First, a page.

Lucky Generals shakes it up to attract a different class

The-BarracksLucky Generals is aiming to break the middle-class stranglehold on the advertising and marketing industry by launching a scheme which offers free accommodation designed to attract people from lower socioeconomic backgrounds and extend the sector’s talent pool.

The move follows growing criticism that the business has become virtually a closed shop for the privileged; all to often new recruits come from higher socioeconomic backgrounds, already live in or can afford to live in London, join from the same few universities or get their job through a friend or relative.

In response, Rapp recently pioneered The Ready Initiative, an apprenticeship scheme designed to give young people who have experienced homelessness a break in agency-land.

Meanwhile, Wunderman Thompson UK launched an offensive against the “pale, male and stale” culture, with a diversity initiative to review culture, policies and infrastructure to best support the needs of LGBTQ+ staff.

However, Lucky Generals is aiming to go further with its new employment scheme, dubbed The Barracks, that targets people looking to begin an agency career by offering them a three-month placement spanning account management, research and insights, creative and production.

Recruits from outside of London will be offered free accommodation in a purposely rented flat (pictured) paid for by the agency, while anyone from within London will have their travel expenses paid. All recruits will be paid their first month in advance to help them settle into their new role.

Lucky Generals, whose clients include Co-op, Zoopla, Amazon, Celebrity Cruises and Yorkshire Tea, has already won praise for its work with the #TimeTo movement.

Agency founder Andy Nairn said: “When I first came down to London, many years ago, accommodation was much cheaper but it’s obviously skyrocketed since then. This makes it really difficult for young people even to get a start in our industry unless they already live in the capital or have wealthy parents. There’s no point talking about diversity if we don’t address some of the deeper-rooted barriers in society, that get in the way. That’s what we’re trying to do with the Barracks.”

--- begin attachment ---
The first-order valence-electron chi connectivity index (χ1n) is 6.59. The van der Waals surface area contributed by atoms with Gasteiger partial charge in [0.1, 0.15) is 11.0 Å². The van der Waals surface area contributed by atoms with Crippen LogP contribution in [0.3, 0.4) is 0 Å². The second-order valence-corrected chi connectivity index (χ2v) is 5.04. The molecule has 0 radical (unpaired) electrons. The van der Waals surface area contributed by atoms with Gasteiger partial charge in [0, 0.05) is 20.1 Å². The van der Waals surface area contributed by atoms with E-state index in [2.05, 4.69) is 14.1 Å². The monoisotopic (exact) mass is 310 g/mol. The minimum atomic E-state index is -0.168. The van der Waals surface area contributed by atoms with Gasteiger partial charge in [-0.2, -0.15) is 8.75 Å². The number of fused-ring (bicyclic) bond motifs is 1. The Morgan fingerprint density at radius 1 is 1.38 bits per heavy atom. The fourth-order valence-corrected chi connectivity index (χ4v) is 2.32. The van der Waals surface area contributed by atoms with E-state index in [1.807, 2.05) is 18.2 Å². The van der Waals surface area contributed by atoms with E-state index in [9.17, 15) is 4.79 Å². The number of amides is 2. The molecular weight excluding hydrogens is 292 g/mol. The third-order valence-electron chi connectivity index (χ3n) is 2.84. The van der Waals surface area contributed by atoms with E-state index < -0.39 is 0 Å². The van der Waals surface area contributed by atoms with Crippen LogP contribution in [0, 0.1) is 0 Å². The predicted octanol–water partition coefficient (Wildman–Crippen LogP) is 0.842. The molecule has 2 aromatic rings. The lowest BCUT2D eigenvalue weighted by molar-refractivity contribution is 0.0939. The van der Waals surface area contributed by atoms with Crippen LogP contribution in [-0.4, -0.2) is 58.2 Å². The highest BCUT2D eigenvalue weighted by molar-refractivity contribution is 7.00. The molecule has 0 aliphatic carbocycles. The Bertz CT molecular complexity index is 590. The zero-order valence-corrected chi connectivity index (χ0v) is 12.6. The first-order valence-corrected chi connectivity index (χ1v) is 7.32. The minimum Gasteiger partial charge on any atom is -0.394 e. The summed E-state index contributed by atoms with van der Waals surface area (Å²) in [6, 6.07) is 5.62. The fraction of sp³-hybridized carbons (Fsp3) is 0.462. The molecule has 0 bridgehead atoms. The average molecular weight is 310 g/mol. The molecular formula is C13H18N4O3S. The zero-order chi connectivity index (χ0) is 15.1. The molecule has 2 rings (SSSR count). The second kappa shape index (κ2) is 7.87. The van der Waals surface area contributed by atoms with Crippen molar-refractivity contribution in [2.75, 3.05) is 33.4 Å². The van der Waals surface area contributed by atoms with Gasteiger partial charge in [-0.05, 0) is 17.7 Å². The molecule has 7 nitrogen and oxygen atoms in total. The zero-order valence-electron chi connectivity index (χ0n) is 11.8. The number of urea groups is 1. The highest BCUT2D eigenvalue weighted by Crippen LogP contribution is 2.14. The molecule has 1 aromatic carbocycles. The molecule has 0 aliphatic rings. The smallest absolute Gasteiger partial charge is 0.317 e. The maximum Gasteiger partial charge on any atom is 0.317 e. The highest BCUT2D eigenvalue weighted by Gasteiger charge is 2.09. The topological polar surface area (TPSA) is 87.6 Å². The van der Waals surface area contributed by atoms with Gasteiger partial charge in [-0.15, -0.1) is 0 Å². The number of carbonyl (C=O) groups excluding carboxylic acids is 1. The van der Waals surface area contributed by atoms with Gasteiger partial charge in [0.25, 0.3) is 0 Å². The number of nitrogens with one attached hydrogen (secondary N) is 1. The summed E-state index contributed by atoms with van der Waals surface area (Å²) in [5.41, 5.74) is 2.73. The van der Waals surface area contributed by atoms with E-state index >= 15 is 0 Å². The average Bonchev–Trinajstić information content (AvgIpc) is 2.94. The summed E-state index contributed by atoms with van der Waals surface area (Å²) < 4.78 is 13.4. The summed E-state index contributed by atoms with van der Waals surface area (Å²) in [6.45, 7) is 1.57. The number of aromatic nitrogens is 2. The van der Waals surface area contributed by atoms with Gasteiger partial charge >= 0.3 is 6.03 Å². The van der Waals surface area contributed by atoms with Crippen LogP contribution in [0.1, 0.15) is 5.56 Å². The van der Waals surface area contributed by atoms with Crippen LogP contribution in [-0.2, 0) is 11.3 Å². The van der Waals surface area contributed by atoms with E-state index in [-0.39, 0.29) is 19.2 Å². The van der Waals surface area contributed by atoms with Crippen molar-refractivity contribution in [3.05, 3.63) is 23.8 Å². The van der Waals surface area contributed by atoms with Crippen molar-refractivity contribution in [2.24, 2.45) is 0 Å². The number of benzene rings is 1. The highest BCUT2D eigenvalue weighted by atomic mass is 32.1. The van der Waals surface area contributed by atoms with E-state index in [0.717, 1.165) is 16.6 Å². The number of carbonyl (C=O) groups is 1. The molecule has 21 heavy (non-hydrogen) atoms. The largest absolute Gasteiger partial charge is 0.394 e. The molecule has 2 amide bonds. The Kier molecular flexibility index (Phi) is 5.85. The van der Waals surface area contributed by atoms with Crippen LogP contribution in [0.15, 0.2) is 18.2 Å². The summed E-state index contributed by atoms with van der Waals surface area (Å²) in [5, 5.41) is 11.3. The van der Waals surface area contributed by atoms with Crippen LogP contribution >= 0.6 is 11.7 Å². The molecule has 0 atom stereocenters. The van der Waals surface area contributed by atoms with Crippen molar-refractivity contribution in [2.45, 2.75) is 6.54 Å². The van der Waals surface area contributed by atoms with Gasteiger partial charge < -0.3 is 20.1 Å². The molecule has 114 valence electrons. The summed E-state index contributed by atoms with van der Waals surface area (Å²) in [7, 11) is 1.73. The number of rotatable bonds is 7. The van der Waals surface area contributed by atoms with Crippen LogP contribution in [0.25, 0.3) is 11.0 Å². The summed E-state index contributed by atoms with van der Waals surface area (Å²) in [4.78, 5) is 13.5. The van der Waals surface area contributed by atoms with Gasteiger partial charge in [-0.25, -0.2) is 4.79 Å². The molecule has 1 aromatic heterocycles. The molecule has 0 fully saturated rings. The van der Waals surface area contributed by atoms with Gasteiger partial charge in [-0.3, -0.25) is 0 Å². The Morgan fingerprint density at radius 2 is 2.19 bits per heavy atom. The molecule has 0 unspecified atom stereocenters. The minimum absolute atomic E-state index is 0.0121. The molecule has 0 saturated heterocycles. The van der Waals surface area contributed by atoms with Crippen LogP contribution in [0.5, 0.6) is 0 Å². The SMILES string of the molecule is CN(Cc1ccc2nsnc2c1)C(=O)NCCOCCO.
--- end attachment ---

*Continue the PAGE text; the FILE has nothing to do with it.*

Lucky Generals chief executive Katie Lee added: “If everyone thinks the same, come from the same place and has the same experiences, how can we move the industry on and how can we make work that gets us out of our advertising bubble?

“We are making all sorts of changes, such as not incentivising introductions, but with Lucky Barracks we’re trying to make that change one person at a time and signal to anyone thinking of working here that we know what the industry needs to be brilliant and we are trying to remove some of the barriers that stop that talent coming in.”

Areas covered in the role will include creating content, shoot running, creative idea generation, competitive reviews, handling social listening and cultural trends, secret shopping, client entertainment and meeting planning.

However, the Barracks is not just about being thrown in at the deep end. All recruits will be properly supported and trained through the process to ensure anyone with the right aptitude and attitude can shine and succeed, no matter what their background, the agency insists.

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